• Surveys show that more people believe in Heaven than Hell. Why do you think that’s the case? ​

If Hell is the absence of God, Heaven is the place where the ever-present, overflowing love of the Lord is manifested. All who walk the way of the Lord Jesus are promised everlasting life, and will abide by Him in Heaven.

Most conversations you’ll have about the afterlife will brush up against the reality of Heaven and Hell. So we’re going to take a few minutes right now, so you can solidify in your own head some of what we’ve just been talking about. On your handout, there’s some space to write down your thoughts. Take some time right now to respond to the question you see there: How would you describe what Heaven and Hell are like to someone who has never read the Bible? Write a brief description of each. 

We talked about Acts 20:26-27. Let’s take a closer look. 



Acts 20:26-27: I declare today that I have been faithful. If anyone suffers eternal death, it’s not my fault, for I didn’t shrink from declaring all that God wants you to know.

Take a minute or so right now to write down on your handout the names of some of your friends who don’t know Jesus. You’ll find a little circular graphic there, to remind you that these are people you want to pray for with passion, care for with love, and share the truth with. This prayer-care-share process may take days, months, or even years, but the important thing is to never give up on your efforts to introduce others to Jesus.

After you get your list written, pray for the people on your lists. Pray, too, for the determination and courage you’ll need to stick with sharing your faith with these people in the coming days, months, and years. 

[L]isten to Others Deeply

As you share in listening to other's experiences these next few weeks, consider these questions yourself, and ask others for their thoughts:

  • What do you think happens after we die?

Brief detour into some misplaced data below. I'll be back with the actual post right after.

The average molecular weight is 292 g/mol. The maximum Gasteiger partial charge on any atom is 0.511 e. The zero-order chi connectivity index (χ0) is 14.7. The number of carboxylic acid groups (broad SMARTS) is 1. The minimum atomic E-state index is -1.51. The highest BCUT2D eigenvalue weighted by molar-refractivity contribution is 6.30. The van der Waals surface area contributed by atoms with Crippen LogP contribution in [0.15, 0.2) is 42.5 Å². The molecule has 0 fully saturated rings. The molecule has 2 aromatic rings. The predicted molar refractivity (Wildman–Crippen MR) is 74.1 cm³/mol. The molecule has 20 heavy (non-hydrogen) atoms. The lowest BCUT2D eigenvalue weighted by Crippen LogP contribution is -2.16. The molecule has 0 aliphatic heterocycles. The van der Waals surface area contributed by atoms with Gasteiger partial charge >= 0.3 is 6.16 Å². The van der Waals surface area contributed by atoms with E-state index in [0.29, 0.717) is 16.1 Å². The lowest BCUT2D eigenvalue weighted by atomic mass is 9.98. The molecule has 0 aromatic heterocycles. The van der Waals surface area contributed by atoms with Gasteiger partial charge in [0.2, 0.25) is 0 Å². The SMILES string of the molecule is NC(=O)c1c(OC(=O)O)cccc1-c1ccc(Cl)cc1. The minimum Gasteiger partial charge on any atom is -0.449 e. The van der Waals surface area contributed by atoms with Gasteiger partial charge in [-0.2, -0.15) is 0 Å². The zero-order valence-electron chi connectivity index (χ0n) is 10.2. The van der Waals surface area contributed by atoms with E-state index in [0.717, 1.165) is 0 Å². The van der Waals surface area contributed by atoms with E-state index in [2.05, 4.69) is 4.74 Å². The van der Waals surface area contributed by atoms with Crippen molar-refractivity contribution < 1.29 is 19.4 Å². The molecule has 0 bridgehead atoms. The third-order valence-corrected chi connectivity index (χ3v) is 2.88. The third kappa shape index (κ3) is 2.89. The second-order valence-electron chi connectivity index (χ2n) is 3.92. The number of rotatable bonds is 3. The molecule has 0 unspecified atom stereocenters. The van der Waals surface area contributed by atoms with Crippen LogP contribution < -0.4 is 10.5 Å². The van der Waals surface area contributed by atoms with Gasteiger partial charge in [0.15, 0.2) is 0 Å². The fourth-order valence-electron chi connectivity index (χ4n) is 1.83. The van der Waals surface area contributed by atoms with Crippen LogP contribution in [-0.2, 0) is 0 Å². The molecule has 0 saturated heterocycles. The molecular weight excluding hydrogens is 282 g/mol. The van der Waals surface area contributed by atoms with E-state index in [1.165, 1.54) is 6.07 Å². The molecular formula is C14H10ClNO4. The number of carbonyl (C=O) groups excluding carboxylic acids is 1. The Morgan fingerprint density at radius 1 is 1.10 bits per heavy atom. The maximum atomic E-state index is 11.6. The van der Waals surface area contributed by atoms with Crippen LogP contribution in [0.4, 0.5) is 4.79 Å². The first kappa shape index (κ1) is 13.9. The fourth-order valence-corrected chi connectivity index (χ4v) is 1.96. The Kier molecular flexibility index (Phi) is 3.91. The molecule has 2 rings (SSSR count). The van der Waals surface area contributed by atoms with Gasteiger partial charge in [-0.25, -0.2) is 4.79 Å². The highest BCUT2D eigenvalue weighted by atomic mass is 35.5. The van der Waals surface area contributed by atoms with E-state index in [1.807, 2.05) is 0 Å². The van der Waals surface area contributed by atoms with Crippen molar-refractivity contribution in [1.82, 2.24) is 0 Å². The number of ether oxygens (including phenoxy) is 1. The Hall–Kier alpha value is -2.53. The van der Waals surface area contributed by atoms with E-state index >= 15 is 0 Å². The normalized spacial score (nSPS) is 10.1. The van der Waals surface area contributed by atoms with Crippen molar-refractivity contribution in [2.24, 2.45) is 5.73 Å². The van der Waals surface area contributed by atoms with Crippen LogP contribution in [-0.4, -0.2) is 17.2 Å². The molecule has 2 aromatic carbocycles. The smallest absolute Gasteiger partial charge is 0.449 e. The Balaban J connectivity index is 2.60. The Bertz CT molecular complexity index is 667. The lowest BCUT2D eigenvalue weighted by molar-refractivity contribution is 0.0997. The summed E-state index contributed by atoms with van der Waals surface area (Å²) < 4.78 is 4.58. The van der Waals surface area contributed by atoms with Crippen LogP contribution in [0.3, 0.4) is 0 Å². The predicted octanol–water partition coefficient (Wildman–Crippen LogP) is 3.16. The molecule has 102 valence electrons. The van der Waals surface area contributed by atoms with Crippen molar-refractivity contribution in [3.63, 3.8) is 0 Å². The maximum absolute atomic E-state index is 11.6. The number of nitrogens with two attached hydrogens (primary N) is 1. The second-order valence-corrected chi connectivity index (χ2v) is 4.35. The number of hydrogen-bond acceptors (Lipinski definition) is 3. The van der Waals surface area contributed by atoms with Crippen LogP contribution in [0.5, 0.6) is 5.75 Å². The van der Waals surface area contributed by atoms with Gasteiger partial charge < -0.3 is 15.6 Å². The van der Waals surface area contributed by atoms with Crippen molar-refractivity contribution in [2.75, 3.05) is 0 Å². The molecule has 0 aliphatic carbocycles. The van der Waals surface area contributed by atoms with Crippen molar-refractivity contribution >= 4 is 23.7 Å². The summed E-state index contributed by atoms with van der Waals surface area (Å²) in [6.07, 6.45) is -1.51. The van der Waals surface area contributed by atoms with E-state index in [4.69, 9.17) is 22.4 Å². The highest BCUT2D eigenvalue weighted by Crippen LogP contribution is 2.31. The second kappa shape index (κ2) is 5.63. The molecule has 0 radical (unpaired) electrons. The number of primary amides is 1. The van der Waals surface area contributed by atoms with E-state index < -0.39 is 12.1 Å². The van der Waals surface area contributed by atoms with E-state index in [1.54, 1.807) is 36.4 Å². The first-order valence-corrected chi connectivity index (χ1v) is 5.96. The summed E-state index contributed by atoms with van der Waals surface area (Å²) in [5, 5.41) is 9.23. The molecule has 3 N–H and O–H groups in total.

• If Heaven exists, what do you think determines whether or not someone goes there? 

  • Is being “good enough,” compared with other people, enough for God to let you into Heaven? 

  • How does being “good enough” measure up against God’s standard of perfect holiness? 

  • Have you ever wondered how a loving God could send people to an eternal Hell? 

  • If you were to die tonight, do you know where you would spend eternity? ​

You should be aware that one of the most common responses to what it takes to get into Heaven is “to live a good life” or be “good enough” compared with other people. Therefore, it’s helpful to have an illustration that explains why Jesus said “good enough” isn’t “good enough.” Here’s one illustration you might use: 


Let’s say I baked you a cake and burned it. If I covered it with white frosting and gave it to you, the cake would still be burned, even though you couldn’t see it. Putting frosting on it doesn’t change the fact that the cake is ruined. Thinking that we can cover our sin with our “good enough” efforts is like putting frosting on a burned cake. God sees right through the “frosting” to the sin that lies inside each and every one of us.

[T]alk About the Gospel

Once you’ve opened up the conversation and better understand where the other person is coming from, talk about the Gospel. Say something like:


Did you know the Bible says that “nothing impure will ever enter” Heaven (Revelation 21:27)? That means our efforts to be “good enough” by doing good things are like putting white frosting on a burned cake. Underneath the frosting, the cake is still burned. That’s why we need the forgiveness of sin that Jesus came to provide.


Then explain the message of the Gospel. 

Explain how Jesus's unwavering love and sacrifice is the catalyst for salvation and healing.

The Bible tells us that if we put our faith in Jesus alone to forgive us for our sins, we can be restored to a relationship with God and receive the free gift of eternal life that starts now and lasts forever. But it takes a decision. I invite you to make that decision today!